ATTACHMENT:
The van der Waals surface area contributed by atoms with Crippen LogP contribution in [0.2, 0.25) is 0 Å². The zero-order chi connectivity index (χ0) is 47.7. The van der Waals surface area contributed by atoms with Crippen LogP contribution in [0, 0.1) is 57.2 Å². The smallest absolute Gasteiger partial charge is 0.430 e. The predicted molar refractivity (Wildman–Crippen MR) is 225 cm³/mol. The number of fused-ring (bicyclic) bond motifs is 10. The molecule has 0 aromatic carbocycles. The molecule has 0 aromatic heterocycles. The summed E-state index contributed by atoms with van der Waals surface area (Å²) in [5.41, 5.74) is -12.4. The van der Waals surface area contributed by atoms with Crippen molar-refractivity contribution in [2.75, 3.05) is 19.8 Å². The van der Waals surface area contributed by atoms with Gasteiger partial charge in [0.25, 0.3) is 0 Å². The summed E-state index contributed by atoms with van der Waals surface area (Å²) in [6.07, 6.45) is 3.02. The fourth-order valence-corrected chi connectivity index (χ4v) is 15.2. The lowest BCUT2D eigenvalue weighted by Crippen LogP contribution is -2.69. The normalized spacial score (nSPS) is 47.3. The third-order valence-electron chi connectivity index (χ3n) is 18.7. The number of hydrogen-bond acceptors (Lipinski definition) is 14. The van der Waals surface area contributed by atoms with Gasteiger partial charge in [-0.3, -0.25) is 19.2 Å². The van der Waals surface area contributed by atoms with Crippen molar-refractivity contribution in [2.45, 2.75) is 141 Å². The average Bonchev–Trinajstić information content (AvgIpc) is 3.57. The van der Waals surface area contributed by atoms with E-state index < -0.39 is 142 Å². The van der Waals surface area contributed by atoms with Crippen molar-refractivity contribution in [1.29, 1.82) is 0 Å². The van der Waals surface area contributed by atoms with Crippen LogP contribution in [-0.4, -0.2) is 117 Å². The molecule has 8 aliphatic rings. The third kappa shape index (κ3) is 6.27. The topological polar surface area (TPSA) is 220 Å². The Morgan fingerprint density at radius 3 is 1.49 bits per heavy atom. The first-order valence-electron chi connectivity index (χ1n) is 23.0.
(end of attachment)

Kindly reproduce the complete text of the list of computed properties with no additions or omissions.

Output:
The van der Waals surface area contributed by atoms with Crippen LogP contribution in [0.2, 0.25) is 0 Å². The zero-order chi connectivity index (χ0) is 47.7. The van der Waals surface area contributed by atoms with Crippen LogP contribution in [0, 0.1) is 57.2 Å². The smallest absolute Gasteiger partial charge is 0.430 e. The predicted molar refractivity (Wildman–Crippen MR) is 225 cm³/mol. The number of fused-ring (bicyclic) bond motifs is 10. The molecule has 0 aromatic carbocycles. The molecule has 0 aromatic heterocycles. The summed E-state index contributed by atoms with van der Waals surface area (Å²) in [5.41, 5.74) is -12.4. The van der Waals surface area contributed by atoms with Crippen molar-refractivity contribution in [2.75, 3.05) is 19.8 Å². The van der Waals surface area contributed by atoms with Gasteiger partial charge in [0.25, 0.3) is 0 Å². The summed E-state index contributed by atoms with van der Waals surface area (Å²) in [6.07, 6.45) is 3.02. The fourth-order valence-corrected chi connectivity index (χ4v) is 15.2. The lowest BCUT2D eigenvalue weighted by Crippen LogP contribution is -2.69. The normalized spacial score (nSPS) is 47.3. The third-order valence-electron chi connectivity index (χ3n) is 18.7. The number of hydrogen-bond acceptors (Lipinski definition) is 14. The van der Waals surface area contributed by atoms with Gasteiger partial charge in [-0.3, -0.25) is 19.2 Å². The van der Waals surface area contributed by atoms with Crippen molar-refractivity contribution in [2.45, 2.75) is 141 Å². The average Bonchev–Trinajstić information content (AvgIpc) is 3.57. The van der Waals surface area contributed by atoms with E-state index < -0.39 is 142 Å². The van der Waals surface area contributed by atoms with Crippen molar-refractivity contribution in [1.29, 1.82) is 0 Å². The van der Waals surface area contributed by atoms with Crippen LogP contribution in [-0.4, -0.2) is 117 Å². The molecule has 8 aliphatic rings. The third kappa shape index (κ3) is 6.27. The topological polar surface area (TPSA) is 220 Å². The Morgan fingerprint density at radius 3 is 1.49 bits per heavy atom. The first-order valence-electron chi connectivity index (χ1n) is 23.0.